But perhaps I've completely misunderstood something about the law and about how and why people cover their heads.

Bulent Murtezaoglu said...

Here's the story of the shift in 'turban's meaning as I remember it:

-- Up till 198x 'turban' meant what it means in English.

-- At some point in the early '80s, the government 'discovered,' to its horror, that the girls who were allowed (if not encouraged) to cover their heads in Imam-Hatip schools after [the coup of] 1980, also wished to attend universities. Apart from isolated incidents, and as far as I remember, this was the starting point of the real and somewhat wide-spread problem[1]. Ihsan Dogramaci (the founder and the hed of YOK back then), had a 'solution': basortusu couldn't be allowed but if they used an elegant 'turban' to cover their hair it would be OK. That elegant 'turban' is the 'turban' you saw in that picture. At this point basortusu was basortusu, and what's now called turban was still basortusu but perhaps also went by alternative names like 'oyle baglanmis basortusu' or possibly 'sIkmabas' (which wasn't that derogatarory back then). So to reiterate: the thing that was called turban back then was considered elegant and tolerable, basortusu of any kind was regressive, backward and impermissable.

-- Then some magic happened. Probably out of some political aversion to appearing to be banning 'basortusu,' official mouths started talking about this 'turban' that cannot enter campuses. At this point, and as far as I remember, regular folks didn't call any kind of basortusu 'turban.'

-- and this is where my first hand info stops. I left the country. Fast forward:

-- 200X: everybody is talking about this 'turban' problem and they act as though this new meaning of it existed forever.

I think it's interesting that I've only seen the turban in your photo on very elegant, classy, cosmopolitan (and probably not religious) ladies in their 80s.

Yes, those ladies would be part of the widely despised (in the 'Islamic' press) 'secular elite.'

After all my searching, I'm also confused about the headscarf law itself, and when I tried to find out from BE, I think a lot of stuff was lost in translation. Is it just the so-called türban that is banned?

You might (but shouldn't, by now) be surprised to find out that there is no actual headscarf law. The ban is based on an opinion from the constitutional court.

I thought all women's religious headcoverings were banned, but I started to gather that a başörtüsü is (or was at one point) allowed?

No. I cannot know what goes on on campuses, but I think the understanding is that female students cannot wear any kind of headscarf.

I mean, if these women believe they have to cover their hair as a matter of modesty, then what's wrong with a başörtüsü tied under the chin?

I don't know what their answer to this would be, but mine (and probably yours) would be one based on civil libertarian pinciples[2]. But that's irrelevant, as things stand (pre-constitutional amendment for sure, and possibly now) that style is banned also.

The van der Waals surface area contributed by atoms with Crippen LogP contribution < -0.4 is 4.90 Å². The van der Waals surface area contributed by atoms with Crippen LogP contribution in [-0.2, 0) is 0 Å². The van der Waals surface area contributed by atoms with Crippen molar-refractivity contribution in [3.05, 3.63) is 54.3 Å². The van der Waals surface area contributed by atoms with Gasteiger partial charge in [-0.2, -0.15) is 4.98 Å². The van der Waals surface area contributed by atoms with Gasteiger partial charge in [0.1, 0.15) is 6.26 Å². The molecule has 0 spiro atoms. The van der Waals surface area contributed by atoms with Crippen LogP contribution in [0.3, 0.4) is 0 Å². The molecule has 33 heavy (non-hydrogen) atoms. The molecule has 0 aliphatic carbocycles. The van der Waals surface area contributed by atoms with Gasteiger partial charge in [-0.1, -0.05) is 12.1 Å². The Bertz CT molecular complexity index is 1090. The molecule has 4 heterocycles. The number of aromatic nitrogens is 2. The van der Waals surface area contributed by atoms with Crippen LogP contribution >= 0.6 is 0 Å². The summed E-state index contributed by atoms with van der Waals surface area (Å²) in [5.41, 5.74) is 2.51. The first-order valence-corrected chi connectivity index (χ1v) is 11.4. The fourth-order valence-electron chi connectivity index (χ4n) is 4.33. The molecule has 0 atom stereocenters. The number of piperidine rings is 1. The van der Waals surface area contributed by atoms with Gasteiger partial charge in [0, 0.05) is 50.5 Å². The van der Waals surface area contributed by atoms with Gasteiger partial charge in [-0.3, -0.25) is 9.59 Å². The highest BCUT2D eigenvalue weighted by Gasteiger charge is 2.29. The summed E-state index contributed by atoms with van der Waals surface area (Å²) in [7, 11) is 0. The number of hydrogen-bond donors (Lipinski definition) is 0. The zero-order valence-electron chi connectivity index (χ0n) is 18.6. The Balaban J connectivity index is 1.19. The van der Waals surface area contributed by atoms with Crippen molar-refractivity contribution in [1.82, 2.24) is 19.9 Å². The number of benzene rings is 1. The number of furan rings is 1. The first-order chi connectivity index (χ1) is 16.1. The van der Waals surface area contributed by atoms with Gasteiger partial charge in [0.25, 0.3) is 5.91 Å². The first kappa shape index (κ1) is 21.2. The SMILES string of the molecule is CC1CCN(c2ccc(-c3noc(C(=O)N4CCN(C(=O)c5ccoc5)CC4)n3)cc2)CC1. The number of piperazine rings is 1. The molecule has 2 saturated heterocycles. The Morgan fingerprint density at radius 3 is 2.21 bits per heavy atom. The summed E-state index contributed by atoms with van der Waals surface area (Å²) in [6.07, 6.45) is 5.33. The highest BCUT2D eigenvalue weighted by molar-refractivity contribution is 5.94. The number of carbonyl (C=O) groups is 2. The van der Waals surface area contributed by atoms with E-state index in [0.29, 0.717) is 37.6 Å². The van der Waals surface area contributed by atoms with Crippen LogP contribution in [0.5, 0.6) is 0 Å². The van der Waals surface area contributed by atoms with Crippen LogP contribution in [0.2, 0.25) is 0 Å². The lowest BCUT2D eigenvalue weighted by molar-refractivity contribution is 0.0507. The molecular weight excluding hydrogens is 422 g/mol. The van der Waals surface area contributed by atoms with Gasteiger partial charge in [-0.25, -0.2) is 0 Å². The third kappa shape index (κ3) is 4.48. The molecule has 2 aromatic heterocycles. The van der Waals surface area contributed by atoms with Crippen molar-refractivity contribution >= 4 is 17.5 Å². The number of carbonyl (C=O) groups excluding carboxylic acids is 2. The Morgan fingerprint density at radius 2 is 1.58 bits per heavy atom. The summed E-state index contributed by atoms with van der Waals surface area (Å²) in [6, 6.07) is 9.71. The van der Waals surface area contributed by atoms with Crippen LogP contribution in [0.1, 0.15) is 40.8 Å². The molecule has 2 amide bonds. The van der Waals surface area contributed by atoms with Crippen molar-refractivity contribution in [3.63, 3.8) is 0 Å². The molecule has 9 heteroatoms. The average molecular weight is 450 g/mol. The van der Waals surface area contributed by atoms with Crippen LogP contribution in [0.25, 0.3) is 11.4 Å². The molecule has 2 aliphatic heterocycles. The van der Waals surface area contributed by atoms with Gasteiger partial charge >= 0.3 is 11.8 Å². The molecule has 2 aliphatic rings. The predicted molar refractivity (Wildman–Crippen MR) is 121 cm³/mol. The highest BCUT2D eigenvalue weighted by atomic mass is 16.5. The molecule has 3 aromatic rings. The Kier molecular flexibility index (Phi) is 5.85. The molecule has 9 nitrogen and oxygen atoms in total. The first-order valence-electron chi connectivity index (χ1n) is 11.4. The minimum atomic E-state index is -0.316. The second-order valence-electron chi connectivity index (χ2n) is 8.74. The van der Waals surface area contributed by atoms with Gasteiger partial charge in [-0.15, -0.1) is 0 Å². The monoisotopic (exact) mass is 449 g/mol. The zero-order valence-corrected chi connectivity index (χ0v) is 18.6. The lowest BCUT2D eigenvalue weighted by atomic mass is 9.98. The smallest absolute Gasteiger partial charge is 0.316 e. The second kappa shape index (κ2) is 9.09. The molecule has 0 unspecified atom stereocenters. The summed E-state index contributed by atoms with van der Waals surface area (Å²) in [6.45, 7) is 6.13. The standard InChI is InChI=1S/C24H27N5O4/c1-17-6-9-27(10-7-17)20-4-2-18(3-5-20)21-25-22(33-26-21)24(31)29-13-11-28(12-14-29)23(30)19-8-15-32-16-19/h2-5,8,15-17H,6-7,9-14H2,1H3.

At my former job at the religious (state) university, most girls wore nothing on their heads. Was this protest?

Is it possible that they just don't cover their hair? There should be some poll somewhere showing that 50+% of all females with HS diplomas do not cover their hair. For people just graduating the proportion is likely to be higher. BTW, what's a 'religious' state university? Did you teach at some department of theology?

As for your other observetions, I'll see if I can find someone to ask. I sometimes hang out at the blogs of liberal guys who come from 'cemaat' backgrounds. Their wives might know about these things. (Though the last time I asked about something like this, while the blog owner got a good laugh, the other women there got agressive and started talking about each other's underwear. If your Turkish is up to it, I'd recommend skimming that thread to get a sense of the tension between women themselves.)

[1] I am glossing over a lot. What the coup of 1980 did for organized religion here is an interesting subject that's well worth exploring if you're into such things.

[2] This would be the common view for the US and perhaps other English-speaking countries. The EU is somewhat different, as evidenced by the way the ECHR behaved.

Stranger said...

It's no wonder I couldn't find that story with Internet research-- very 1984 and Newspeak. Like 'We're at war with Afghanistan. We have always been at war with Afghanistan. We're at war with Iraq. We have always been at war with Iraq.' It's never clear how these things just slip into the common consciousness, they just suddenly... are.

Interesting how the 1980s coup created/exacerbated the problem. Will people never learn that movements flower when pushed underground? Also interesting is the shift to the word 'türban' so as to not upset everyone about the poor, innocent (and probably fairly innocuous at that point) başörtüsü.